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Dynamic Floating-Point Error DetectionPowerPoint Presentation

Dynamic Floating-Point Error Detection

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Dynamic Floating-Point Error Detection

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Dynamic Floating-Point Error Detection

Mike Lam,

Jeff Hollingsworth and Pete Stewart

Finite precision -> roundoff error

Compromises ill-conditioned calculations

Hard to detect and diagnose

Increasingly important as HPC grows

Single-precision is faster on GPUs

Double-precision fails on long-running computations

Previous solutions are problematic

Numerical analysis requires training

Manual re-writing and testing in higher precision is tedious and time-consuming

Instrument floating-point instructions

Automatic

Minimize developer effort

Ensure analysis consistency and correctness

Binary-level

Include shared libraries w/o source code

Include compiler optimizations

Runtime

Data-sensitive

Three parts

Utility that inserts binary instrumentation

Runtime shared library with analysis routines

GUI log viewer

General overview

Find floating-point instructions and insert calls to shared library

Run instrumented program

View output with GUI

Dyninst-based instrumentation

Cross-platform

No special hardware required

Stack walking and binary rewriting

Java GUI

Cross-platform

Minimal development effort

Cancellation detection

Instrument addition & subtraction

Compare runtime operand values

Report cancelled digits

Side-by-side (“shadow”) calculations

Instrument all floating-point instructions

Higher/lower precision

Different representation (i.e. rationals)

Report final errors

Overview

Loss of significant digits during operations

For each addition/subtraction:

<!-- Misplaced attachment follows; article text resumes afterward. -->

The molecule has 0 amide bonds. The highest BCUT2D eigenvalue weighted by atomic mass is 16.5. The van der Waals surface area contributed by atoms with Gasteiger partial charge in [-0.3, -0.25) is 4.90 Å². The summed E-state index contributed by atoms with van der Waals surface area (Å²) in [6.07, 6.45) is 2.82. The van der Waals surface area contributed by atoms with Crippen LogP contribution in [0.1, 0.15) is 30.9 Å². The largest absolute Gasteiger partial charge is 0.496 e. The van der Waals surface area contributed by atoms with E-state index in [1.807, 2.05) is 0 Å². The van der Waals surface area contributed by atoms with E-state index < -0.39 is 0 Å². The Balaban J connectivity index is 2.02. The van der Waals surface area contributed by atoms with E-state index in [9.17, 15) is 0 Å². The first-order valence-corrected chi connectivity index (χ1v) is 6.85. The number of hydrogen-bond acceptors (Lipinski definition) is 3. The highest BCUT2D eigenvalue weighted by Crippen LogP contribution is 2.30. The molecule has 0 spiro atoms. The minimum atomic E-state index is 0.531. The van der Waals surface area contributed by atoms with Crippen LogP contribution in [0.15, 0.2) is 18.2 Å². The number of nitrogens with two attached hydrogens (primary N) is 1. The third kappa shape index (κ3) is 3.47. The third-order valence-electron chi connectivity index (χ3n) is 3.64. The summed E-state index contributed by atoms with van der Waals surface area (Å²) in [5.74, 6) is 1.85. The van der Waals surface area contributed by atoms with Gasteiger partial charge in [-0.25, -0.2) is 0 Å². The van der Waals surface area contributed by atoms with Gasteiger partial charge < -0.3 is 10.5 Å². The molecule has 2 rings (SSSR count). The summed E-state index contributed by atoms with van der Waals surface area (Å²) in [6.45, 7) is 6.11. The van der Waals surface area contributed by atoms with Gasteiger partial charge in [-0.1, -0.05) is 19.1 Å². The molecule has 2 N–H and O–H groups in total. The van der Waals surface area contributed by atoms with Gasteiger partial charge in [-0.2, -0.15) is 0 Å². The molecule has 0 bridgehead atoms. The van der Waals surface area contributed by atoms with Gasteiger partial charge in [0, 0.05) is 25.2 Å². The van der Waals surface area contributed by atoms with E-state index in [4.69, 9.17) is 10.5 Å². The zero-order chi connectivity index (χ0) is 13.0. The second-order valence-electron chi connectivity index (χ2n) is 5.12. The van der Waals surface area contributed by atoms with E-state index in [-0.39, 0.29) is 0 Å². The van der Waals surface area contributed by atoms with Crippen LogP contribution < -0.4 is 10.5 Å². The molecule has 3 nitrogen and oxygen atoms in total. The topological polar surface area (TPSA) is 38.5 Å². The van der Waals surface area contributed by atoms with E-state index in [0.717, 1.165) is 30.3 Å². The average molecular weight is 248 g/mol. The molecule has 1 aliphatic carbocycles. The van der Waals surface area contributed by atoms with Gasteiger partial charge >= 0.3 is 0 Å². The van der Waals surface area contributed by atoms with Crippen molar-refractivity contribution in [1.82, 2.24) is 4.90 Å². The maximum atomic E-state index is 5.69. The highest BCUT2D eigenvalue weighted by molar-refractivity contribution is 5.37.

Extract value of each operand

Calculate result and compare magnitudes (binary exponents)

If eans < max(ex,ey) there is a cancellation

For each cancellation event:

Record a “priority:” max(ex,ey) - eans

Save event information to log

- A -> [L,U]
- Comparison of eight methods
- Classical
- Classical w/ partial pivoting
- Classical w/ full pivoting
- Bordering (“Sherman’s march”)
- “Pickett’s charge”
- “Pickett’s charge” w/ partial pivoting
- Crout’s method
- Crout’s method w/ partial pivoting

Classical vs. Bordering

Results are hard to interpret without domain knowledge

Overheads:

Sparse “shadow value” table

Maps memory addresses to alternate values

Shadow values can be single-, double-, quad- or arbitrary-precision

Other ideas: rationals, # of significant digits, etc.

Instrument every FP instruction

Extract operation type and operand addresses

Perform the same operation on corresponding shadow values

Output shadow values and errors upon termination

Expensive overheads (100-500X)

Optimize with inline snippets

Reduce workload with data flow analysis

Following values through compiler optimizations

Selectively instrument MOV instructions

Filtering false positives

Deduce “root cause” of error using data flow

Analysis of floating-point error is hard

Our tool provides automatic analysis of such error

Work in progress